Careers rarely develop the way we plan them. Our career path often takes many twists and turns, with particular events, choices and people influencing our direction.

We asked Joseph Conboy from Irish Tax Institute to give some advice for people considering this job:

Joseph Conboy

Associate Director

Irish Tax Institute

Read more

Joseph Conboy
If you are looking for a career that keeps you always challenged and interested, then you really should consider a career in tax! The fact that tax is constantly changing helps keep it interesting. Every year we have a new Budget/Finance Act which introduces new tax law that we have to get on top off. So it means we are constantly learning and need to be up to date with changes as quickly as possible – that’s what our clients expect of us.
Close

Realist?
Realist
Realists are usually interested in 'things' - such as buildings, mechanics, equipment, tools, electronics etc. Their primary focus is dealing with these - as in building, fixing, operating or designing them. Involvement in these areas leads to high manual skills, or a fine aptitude for practical design - as found in the various forms of engineering.

Realists like to find practical solutions to problems using tools, technology and skilled work. Realists usually prefer to be active in their work environment, often do most of their work alone, and enjoy taking decisive action with a minimum amount of discussion and paperwork.
Career Interviews
Sector Profiles
School Subjects (LC)
College Courses
Close
Study Skills
Other
Work Experience (School)
CV & Interview Preparation

Featured Article

logo imagelogo image

Return to List



A day in the life of a Forensic Physicist

"A trajectory from the staple gun to the eye appears impossible with the glasses on. Could it have tumbled or deflected? My tests say no line of sight, too much aerodynamic drag and too little momentum for injurious bounce or deflection. Injured party was not wearing his glasses. Trial goes on. Plaintiff reviews situation. Case settles for fraction of its value. Physics wins!" - Pat Culleton, Forensic Physicist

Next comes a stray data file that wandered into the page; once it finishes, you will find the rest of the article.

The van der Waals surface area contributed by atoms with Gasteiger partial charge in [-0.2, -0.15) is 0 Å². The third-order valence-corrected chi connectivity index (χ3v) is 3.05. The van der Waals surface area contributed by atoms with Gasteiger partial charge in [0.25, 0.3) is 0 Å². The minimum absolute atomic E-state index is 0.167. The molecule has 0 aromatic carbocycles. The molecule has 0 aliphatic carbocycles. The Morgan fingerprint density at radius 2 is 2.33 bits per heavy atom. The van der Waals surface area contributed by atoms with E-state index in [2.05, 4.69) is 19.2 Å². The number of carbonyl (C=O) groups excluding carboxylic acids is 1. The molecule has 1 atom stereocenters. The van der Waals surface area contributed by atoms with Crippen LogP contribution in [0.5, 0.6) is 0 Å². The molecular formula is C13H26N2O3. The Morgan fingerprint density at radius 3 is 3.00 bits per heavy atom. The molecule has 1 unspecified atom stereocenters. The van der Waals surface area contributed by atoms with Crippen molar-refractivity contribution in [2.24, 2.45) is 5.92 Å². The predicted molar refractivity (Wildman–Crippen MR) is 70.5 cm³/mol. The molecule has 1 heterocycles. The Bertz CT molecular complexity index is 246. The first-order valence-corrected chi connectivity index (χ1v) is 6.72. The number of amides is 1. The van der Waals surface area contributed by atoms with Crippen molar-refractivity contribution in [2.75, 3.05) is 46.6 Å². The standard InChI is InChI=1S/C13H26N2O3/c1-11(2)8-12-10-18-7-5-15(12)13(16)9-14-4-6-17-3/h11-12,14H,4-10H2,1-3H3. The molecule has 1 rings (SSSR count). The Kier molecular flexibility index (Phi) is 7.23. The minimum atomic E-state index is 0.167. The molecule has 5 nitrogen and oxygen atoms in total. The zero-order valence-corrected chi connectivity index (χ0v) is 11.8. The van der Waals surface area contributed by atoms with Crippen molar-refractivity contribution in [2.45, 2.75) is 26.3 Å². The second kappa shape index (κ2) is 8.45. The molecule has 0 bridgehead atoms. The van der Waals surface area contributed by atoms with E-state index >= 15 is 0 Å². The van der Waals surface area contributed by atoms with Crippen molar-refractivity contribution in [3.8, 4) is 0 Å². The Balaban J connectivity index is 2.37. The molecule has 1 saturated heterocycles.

Working as a consulting forensic physicist much of my time is spent between the lab and the courts, giving expert testimony with a well balanced practice of defence and plaintiff work.

8.00am. – Meet at a quarry. Examine exploded excavator battery which caused serious injuries to the operator. Dispute on liability between machine operator, quarry operators, excavator manufacturers, excavator maintainers and battery manufacturers. Debate about hydrogen build-up, ventilation, gas sealing, use of conducting tools, previous attempted repairs and training. Photograph and measure anything potentially relevant. Remove battery and hold for laboratory examination

10:00am. – Attend High Court consultation on eye injury accident from flying staple on a factory production line. Dispute about whether the injured party was wearing his safety spectacles. A trajectory from the staple gun to the eye appears impossible with the glasses on. Could it have tumbled or deflected? My tests say no line of sight, too much aerodynamic drag and too little momentum for injurious bounce or deflection. Injured party was not wearing his glasses. Trial goes on. Plaintiff reviews situation. Case settles for fraction of its value. Physics wins!

11:30am. – Meet Counsel in a road traffic accident. Report already submitted and exchanged with defendants. No agreement.

12:10pm. – Testify at Court on findings of report. Lines of sight, skid marks, vehicular distortion, vault and throw distances and final positions of vehicles confirm plaintiff’s version of events. Rigorous cross-examination. Defendants do not call their expert. Plaintiff succeeds. Feeling smug.

1:15pm. – Lunch at the desk. Deal with post and e-mails. Plan some golf.

2:00pm. – Meeting at office with builder who believes his footwear allowed an ankle over-articulation injury. Boots examined. Very poor ankle support. Made to European Certification standard in China but standard does not address ankle support. Should the builder’s employers have addressed this themselves? Dispute looming.

3:00pm. – Correct drafted reports. Collate photographs and maps. Pursue solicitors for fees payment. Consult with costs accountants. Most difficult part of the job is getting paid.

4:30pm – Factory meeting. Electric fork-lift truck crushed driver who was standing beside it and switched it on from the outside. Should not have been possible. Dead man’s switch should have prevented activation. Used in cold room. Controls frozen? Transpired that ice build up on dead man’s lever arm under foot pedal was keeping it depressed and effectively bypassing it. Maintenance issue, but should truck manufacturers not have anticipated it so that it locked out and would not start with the dead man’s switch bypassed? Machineries Directive. Was it certified for cold room use? Suppliers run for cover.

7:00pm. – Dictate report on the way home.

Pat Culleton ~ iopireland.org 


Article by: Pat Culleton ~ Institute of Physics Ireland